Disclaimer – I have been provided with free goods to review but was under no obligation to post a review on my blog. I have done this purely out of interest of sharing my thoughts with my readers and to encourage discussion.
Everyone has heard of the theory that music played to plants helps them grow.
A company called MOG believe it as scientific proof so have developed some systems around it. They have found a farm based in Australia, gathered the experts and played the tunes. They then used the fruit, created and bottled the juice, and now it's available for sale. You can literally drink blue suede juice (just don't step on it – ha, did you see what I did there?)
In addition to that they launched MOG, an online music streaming service designed to compete with other sites like the ever-growing Spotify.
The people at MOG asked me to trial the service for a month, and also sent me a complimentary juice to try. Given that I'm a big user of spotify, they wanted my opinion on how I found the experience in comparison.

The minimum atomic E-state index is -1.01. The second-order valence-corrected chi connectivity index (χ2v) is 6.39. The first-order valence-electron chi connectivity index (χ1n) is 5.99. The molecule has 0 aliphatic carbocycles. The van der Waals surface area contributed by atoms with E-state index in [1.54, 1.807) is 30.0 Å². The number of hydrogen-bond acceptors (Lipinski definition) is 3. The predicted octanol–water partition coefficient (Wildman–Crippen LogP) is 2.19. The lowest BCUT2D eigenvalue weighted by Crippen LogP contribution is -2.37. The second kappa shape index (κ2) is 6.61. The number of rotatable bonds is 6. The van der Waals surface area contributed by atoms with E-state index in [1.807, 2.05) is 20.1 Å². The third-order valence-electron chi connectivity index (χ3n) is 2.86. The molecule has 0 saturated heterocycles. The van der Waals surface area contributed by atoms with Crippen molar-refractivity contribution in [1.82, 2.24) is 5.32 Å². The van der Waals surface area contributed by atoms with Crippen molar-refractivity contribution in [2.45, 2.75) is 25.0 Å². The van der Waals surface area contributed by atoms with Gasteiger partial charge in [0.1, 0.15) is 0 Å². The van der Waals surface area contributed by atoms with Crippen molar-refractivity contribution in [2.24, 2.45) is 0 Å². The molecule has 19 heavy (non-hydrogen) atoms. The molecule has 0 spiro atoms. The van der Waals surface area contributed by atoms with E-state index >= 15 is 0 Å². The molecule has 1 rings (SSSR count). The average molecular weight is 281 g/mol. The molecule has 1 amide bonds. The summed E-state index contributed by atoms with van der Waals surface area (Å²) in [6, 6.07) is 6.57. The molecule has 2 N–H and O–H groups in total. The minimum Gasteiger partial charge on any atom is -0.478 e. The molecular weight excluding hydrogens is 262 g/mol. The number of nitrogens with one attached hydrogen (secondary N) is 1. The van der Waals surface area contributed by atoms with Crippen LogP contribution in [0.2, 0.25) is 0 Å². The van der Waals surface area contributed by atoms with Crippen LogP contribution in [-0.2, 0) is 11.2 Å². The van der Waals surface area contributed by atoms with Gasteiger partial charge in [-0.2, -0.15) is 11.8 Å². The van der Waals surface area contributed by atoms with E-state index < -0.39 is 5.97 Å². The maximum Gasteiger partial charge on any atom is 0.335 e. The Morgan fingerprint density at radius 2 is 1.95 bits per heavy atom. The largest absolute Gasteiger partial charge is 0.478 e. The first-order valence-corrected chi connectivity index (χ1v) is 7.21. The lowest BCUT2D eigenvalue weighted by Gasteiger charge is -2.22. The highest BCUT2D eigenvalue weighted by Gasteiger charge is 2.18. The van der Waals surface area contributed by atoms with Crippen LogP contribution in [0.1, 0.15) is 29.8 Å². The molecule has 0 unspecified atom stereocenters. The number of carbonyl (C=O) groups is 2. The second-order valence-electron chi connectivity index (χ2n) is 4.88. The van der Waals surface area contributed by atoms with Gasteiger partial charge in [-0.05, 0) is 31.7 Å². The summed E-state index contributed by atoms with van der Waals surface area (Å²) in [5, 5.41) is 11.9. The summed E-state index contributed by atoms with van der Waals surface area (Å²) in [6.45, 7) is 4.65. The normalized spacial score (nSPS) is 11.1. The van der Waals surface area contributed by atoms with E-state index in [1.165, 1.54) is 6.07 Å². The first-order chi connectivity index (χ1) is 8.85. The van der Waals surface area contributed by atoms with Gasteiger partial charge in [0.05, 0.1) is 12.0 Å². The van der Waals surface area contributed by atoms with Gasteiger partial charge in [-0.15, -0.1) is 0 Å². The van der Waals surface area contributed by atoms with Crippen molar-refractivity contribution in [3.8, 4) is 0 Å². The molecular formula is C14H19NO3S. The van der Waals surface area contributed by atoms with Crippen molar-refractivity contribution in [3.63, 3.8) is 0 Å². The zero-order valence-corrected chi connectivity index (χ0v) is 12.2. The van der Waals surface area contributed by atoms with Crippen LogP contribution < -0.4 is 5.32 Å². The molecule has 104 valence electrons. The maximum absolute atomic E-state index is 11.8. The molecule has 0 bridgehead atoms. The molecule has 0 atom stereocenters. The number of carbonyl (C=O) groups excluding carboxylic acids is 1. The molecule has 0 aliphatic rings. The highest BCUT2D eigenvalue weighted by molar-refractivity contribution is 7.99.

The service boasted some great features:
- Unmetered downloads for BigPond customers (including mobile)
- Personalised recommendations
- Share playlists
- Music quality
- Over 16,000,000 songs
For me, the unmetered feature is HUGE, and something that definitely makes me tempted to jump ship from my pro subscription with Spotify when my trial subscription with MOG is up. I have always been worried about streaming on my phone with Spotify purely because of the usage charges. As a Telstra customer, I wouldn't have to worry about that anymore, and I'm not going to be changing from Telstra any time soon (I have learned my lesson in trusting other providers, never again).
I know that both Spotify and MOG have the ability with premium subscription to download playlists so that usage shouldn't be a problem, but what if there's a new album that you just heard of that you want to stream? What if space on your phone/device is an issue, and you want to conserve it by not downloading the music?